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When running show warnings in mysql, sometimes the results give a row number, such as "Warning | 1265 | Data truncated for column 'identifier' at row 12343".

I'm interested in doing something like:

select identifier from tablename where rownum = 12343  

but of course this fails because there is no column named rownum. The table does not have an auto_increment column. I tried:

alter table tablename add column rownum int auto_increment unique first

but when I ran the select query again, the result did not seem to match the warning (it was a 9-character value in a varchar(12) column).

What's the best way to see the data referenced by mysql warnings? In this question I'm not so much asking about why the error is occurring, but am asking about how to view the data that is triggering the warning.

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  • When server tells at row 12343 it means "in query's recordset". If you want to understand what record causes the problem you must use ORDER BY clause in your query, which' expression is unique in this recordset - this allows you to execute according SELECT with the same ordering and limitation, and obtain the problematic record. If the query type does not allow sorting you must transform it into the form which allows (for example, convert multi-table query to single-table with correlated subquery).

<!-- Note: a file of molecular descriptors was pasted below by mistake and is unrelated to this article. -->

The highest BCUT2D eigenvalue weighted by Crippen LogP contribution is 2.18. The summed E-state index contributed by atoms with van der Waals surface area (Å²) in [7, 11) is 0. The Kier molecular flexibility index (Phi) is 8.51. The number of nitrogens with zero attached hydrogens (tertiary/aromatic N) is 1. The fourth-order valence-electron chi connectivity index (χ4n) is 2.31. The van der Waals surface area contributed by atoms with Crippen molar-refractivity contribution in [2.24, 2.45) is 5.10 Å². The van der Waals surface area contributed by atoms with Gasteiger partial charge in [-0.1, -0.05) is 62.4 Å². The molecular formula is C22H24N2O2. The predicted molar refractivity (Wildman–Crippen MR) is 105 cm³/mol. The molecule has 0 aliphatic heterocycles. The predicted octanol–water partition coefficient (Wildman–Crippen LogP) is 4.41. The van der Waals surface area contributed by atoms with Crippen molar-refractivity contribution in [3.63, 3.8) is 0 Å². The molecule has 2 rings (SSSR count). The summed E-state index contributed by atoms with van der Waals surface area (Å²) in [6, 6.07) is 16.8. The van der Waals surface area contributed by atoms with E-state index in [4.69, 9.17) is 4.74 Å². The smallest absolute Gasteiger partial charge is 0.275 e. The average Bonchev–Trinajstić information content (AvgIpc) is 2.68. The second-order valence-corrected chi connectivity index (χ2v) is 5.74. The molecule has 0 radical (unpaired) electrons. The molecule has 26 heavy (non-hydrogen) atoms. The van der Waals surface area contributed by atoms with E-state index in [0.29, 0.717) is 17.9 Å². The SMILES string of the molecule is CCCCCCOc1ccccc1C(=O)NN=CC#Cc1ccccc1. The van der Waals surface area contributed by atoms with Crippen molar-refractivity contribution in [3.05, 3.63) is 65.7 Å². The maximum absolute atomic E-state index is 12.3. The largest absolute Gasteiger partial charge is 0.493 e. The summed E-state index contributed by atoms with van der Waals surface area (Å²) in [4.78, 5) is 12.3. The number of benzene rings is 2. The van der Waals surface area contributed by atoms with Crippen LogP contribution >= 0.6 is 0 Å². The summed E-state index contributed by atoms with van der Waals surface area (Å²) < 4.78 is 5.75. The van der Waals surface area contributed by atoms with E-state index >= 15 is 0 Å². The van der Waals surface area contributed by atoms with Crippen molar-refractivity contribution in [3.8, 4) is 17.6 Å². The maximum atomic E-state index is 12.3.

– Akina
    Apr 15 '20 at 22:06
  • If you don't have a primary key, you can add a auto_increment and find the number. Else you can create a new table withou primary key and copy all data and add then the auto_increment. It is nit the easiest approach, if there are more thatn one row, you can find quick the correct row
    – nbk
    Apr 16 '20 at 15:26
  • @Akina, in this case, the query that generated the warning was an alter table statement...
    – enharmonic
    Apr 16 '20 at 15:55
  • the query that generated the warning was an alter table statement.. In this case the ordering matches to the clustered index expression.
    – Akina
    Apr 16 '20 at 18:22
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LIMIT 12342,3 -- to get the row and the adjacent rows. No need to worry about the PRIMARY KEY, etc. the query will probably be in the right order.

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  • Thanks for the hint about using limit as an offset! From the docs: "The LIMIT clause can be used to constrain the number of rows returned by the SELECT statement. LIMIT takes one or two numeric arguments, which must both be nonnegative integer constants...With two arguments, the first argument specifies the offset of the first row to return, and the second specifies the maximum number of rows to return. The offset of the initial row is 0 (not 1)".
    – enharmonic
    Apr 20 '20 at 15:40

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